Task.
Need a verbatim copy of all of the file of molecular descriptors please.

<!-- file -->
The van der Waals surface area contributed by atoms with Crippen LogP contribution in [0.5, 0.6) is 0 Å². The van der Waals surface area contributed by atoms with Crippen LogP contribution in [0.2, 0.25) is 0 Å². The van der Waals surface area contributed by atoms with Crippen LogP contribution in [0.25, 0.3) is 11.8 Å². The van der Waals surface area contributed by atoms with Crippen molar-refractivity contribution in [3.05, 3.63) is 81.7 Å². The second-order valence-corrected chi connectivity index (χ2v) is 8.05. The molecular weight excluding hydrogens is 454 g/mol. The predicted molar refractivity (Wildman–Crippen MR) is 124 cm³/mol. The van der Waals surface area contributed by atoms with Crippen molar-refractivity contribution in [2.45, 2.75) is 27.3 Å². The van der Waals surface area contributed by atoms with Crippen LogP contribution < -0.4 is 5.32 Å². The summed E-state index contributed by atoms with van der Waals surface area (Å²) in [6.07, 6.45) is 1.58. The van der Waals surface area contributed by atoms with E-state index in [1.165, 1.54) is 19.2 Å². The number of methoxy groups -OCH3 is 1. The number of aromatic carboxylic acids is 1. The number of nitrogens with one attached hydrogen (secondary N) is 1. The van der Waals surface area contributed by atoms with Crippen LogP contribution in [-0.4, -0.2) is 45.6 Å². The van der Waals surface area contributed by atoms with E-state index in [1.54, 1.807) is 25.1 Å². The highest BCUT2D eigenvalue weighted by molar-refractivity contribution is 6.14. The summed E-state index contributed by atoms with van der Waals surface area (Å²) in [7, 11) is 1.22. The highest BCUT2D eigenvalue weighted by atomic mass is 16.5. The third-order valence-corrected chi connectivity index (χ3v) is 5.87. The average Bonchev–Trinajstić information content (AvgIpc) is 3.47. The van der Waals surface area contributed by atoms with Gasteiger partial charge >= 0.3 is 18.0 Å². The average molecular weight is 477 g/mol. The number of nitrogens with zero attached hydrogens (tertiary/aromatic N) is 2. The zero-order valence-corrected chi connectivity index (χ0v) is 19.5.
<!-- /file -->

The van der Waals surface area contributed by atoms with Crippen LogP contribution in [0.5, 0.6) is 0 Å². The van der Waals surface area contributed by atoms with Crippen LogP contribution in [0.2, 0.25) is 0 Å². The van der Waals surface area contributed by atoms with Crippen LogP contribution in [0.25, 0.3) is 11.8 Å². The van der Waals surface area contributed by atoms with Crippen molar-refractivity contribution in [3.05, 3.63) is 81.7 Å². The second-order valence-corrected chi connectivity index (χ2v) is 8.05. The molecular weight excluding hydrogens is 454 g/mol. The predicted molar refractivity (Wildman–Crippen MR) is 124 cm³/mol. The van der Waals surface area contributed by atoms with Crippen molar-refractivity contribution in [2.45, 2.75) is 27.3 Å². The van der Waals surface area contributed by atoms with Crippen LogP contribution < -0.4 is 5.32 Å². The summed E-state index contributed by atoms with van der Waals surface area (Å²) in [6.07, 6.45) is 1.58. The van der Waals surface area contributed by atoms with E-state index in [1.165, 1.54) is 19.2 Å². The number of methoxy groups -OCH3 is 1. The number of aromatic carboxylic acids is 1. The number of nitrogens with one attached hydrogen (secondary N) is 1. The van der Waals surface area contributed by atoms with Crippen LogP contribution in [-0.4, -0.2) is 45.6 Å². The van der Waals surface area contributed by atoms with E-state index in [1.54, 1.807) is 25.1 Å². The highest BCUT2D eigenvalue weighted by molar-refractivity contribution is 6.14. The summed E-state index contributed by atoms with van der Waals surface area (Å²) in [7, 11) is 1.22. The highest BCUT2D eigenvalue weighted by atomic mass is 16.5. The third-order valence-corrected chi connectivity index (χ3v) is 5.87. The average Bonchev–Trinajstić information content (AvgIpc) is 3.47. The van der Waals surface area contributed by atoms with Gasteiger partial charge >= 0.3 is 18.0 Å². The average molecular weight is 477 g/mol. The number of nitrogens with zero attached hydrogens (tertiary/aromatic N) is 2. The zero-order valence-corrected chi connectivity index (χ0v) is 19.5.